The rearmament period just before World War II saw a big expansion in the number of Royal Ordnance Factories, (ROFs), which were UK government-owned. However, due to shortages of management resources some ROFs were run as Agency Factories; J. Lyons and Co. ran at least one ROF: ROF Elstow [1]. The management and stock control systems needed in the ROFs, in respect of control of raw materials and "perishable" finished products, were somewhat similar to those used in the catering business; and Joseph Lyons was ideally suited to this task. They did not appear to have any involvement in managing these after 1945, when the ROFs started to run down.

Joseph Lyons's top management, with its background in the use of mechanical adding machines, saw the potential of new electrical computers for organising the distribution of cakes and other highly perishable goods.

1947 Oliver Standingford and Raymond Thompson were sent to the US on a fact-finding tour to learn about early computers used by the military where they met with Herman Goldstine, one of the creators of the ENIAC computer.

1949 They began work on their own computer with a team of twenty. Two key members were John Pinkerton, an electronics engineer, and David Caminer, an early systems analyst.

1951 They built their own programmable digital computer and became the first user of these in businesses, with the LEO I digital computer (the Lyons Electronic Office I), designed and built under the leadership of John Simmons. It handled the company's accounts and logistics. Lyons also factored in the weather forecast to influence the goods carried by their "fresh produce" delivery vans

The company was losing money in the 1960s but remained under the control of the Salmon family, descended from the founding partner. Lyons began to close some of its London tea shops and hotels; in 1963 it also merged its LEO Computers business with English Electric's computer interests to form the jointly-owned English Electric LEO Co.

In 1964, Lyons sold their half-stake in English Electric LEO Co; English Electric merged the company with Marconi's computer interests to form English Electric LEO Marconi Computers. A continuing problem in the UK computer industry was both lack of investment capital and competition with much larger USA computer companies, such as IBM. English Electric LEO Marconi Computers became International Computers Limited, (ICL), but ICL has now also disappeared as a UK computer company.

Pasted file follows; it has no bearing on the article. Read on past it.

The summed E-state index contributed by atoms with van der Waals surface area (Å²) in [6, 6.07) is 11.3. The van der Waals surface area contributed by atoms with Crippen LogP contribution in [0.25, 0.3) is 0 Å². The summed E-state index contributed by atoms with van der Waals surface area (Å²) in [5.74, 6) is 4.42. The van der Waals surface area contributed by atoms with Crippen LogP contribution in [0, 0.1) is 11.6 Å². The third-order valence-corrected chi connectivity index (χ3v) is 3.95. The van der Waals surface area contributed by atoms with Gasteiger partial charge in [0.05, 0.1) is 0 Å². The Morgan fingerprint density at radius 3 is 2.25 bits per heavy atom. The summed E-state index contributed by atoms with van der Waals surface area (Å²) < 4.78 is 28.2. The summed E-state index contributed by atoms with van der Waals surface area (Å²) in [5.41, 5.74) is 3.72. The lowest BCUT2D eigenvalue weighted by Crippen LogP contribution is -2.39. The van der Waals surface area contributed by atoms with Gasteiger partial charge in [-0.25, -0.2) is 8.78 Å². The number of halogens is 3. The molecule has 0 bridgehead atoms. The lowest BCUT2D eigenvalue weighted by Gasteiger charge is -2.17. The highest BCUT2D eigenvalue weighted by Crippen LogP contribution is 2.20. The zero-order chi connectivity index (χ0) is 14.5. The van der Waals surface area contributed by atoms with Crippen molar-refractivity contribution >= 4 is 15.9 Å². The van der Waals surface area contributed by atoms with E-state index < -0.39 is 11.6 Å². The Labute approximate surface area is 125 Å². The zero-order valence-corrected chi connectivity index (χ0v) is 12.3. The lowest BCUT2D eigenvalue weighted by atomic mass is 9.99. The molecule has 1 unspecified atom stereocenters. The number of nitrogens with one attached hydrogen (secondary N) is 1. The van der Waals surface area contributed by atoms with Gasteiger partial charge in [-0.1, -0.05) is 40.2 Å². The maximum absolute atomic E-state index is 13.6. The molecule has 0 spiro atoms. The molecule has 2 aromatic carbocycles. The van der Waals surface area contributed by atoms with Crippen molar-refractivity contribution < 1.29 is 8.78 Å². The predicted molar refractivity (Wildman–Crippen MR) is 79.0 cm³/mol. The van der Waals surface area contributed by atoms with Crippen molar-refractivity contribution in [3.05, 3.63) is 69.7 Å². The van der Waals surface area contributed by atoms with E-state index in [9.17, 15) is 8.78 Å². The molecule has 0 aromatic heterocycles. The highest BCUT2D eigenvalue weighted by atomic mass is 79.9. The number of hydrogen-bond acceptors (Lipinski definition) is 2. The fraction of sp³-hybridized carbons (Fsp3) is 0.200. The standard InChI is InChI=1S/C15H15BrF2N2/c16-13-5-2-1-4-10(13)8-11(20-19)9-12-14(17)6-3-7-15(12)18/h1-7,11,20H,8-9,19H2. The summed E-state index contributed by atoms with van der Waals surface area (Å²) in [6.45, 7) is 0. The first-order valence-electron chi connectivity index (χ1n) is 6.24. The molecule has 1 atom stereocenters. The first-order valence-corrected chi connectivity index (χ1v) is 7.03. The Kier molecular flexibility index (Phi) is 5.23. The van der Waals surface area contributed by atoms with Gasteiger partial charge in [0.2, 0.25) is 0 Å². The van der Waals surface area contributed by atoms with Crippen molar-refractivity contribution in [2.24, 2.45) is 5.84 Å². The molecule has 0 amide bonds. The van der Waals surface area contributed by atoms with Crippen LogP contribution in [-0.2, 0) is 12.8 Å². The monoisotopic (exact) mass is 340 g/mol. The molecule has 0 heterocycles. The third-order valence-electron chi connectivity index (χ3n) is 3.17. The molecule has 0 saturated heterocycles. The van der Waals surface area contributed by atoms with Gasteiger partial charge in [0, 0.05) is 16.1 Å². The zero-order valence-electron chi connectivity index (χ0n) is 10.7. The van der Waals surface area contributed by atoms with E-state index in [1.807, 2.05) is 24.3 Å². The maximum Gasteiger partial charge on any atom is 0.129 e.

1977 The last of the Corner Houses was closed

1978 Lyons was acquired by Allied Breweries and became part of the resulting Allied Lyons.

1981 The last of the tea shops was closed

Late 1980s Lyons fell on hard times and was sold, eventually being broken up with its ice cream and ice lolly products, which were branded as Lyons Maid, being sold to Nestlé. Other parts that were sold off included Lyons Cakes, sold to RHM which ended up as part of their Manor Bakeries subsidiary, which also made Mr Kipling's Cakes; Ready Brek cereal ending up being owned by Weetabix.

1990 Lyons changed the name of Symbol Biscuits to Lyons Biscuits Ltd.

At the end of 1994, Lyons sold its Lyons Biscuits Ltd. to Hillsdown Holdings, which later sold it to a U.S. investment firm which subsequently sold it to large biscuit manufacturer Burton's Foods Ltd.

See Also

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Sources of Information

  1. Bates, 1946
  • [1] Wikipedia
  • Daily Telegraph 10th November 2011